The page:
FDA field compliance officials are recommending that concerns raised verbally during a GMP inspection be addressed in writing by the firm either in its response to a 483 or independently, whether or not a 483 is issued.
Although the discussions are documented in the establishment inspection report (EIR), a written response to the agency indicates that the firm listened and took the investigator’s comments seriously.
The advice on recognizing the investigator’s verbal comments was one of many valuable insights on what FDA is looking for from companies in responding to 483s provided by Atlanta District Office Compliance Branch Director Phillip Campbell at the University of Georgia/FDA annual GMP conference in March.
Campbell commented that a written response to discussion items that do not appear on the 483 help build the company’s credibility and is a “win-win” situation. He added that the 15-day 483 response expectation does not apply.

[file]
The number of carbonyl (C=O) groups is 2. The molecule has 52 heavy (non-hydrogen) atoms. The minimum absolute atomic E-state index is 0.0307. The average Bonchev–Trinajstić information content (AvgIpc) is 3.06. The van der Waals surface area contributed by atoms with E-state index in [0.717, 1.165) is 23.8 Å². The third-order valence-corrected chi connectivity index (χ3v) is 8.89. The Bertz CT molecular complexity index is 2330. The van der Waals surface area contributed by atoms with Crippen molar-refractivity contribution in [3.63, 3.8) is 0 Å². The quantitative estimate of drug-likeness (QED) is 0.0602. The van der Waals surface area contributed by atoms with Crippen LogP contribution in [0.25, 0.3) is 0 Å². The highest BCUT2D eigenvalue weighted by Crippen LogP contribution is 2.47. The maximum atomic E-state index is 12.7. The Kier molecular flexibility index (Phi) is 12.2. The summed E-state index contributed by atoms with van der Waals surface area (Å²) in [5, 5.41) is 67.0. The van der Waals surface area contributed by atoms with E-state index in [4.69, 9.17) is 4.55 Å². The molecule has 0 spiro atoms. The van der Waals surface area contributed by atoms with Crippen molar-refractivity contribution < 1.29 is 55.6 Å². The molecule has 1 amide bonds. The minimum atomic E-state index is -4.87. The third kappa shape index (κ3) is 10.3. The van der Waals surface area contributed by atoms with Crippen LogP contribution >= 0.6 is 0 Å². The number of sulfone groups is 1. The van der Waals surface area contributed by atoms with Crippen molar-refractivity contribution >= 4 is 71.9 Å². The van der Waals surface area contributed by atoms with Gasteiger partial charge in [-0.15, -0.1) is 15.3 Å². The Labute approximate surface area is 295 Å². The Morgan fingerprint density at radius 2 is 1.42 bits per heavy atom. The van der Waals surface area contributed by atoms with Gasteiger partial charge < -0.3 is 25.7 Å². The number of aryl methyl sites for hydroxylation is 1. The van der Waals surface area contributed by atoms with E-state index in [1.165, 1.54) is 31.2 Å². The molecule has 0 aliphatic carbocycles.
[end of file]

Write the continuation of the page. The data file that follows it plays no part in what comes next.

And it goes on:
The compliance official’s presentation at the UGA meeting encompassed: ● the history of the form 483 observation report ● how 483 observations are determined ● the decision whether to respond ● how the agency views responses ● planning a response ● keys to the response, and ● what to expect from the agency after the response is submitted. (Campbell’s complete remarks are included at the end of the story).
During the Q&A after Campbell’s talk at the Georgia conference, the field veteran also provided insights into how to deal with inspectors that are not following agency SOPs, why an affidavit is presented at the end of the inspection and its significance, the reasons for agency delay in sending EIRs to inspected firms, and his district’s experience with inspections of virtual companies.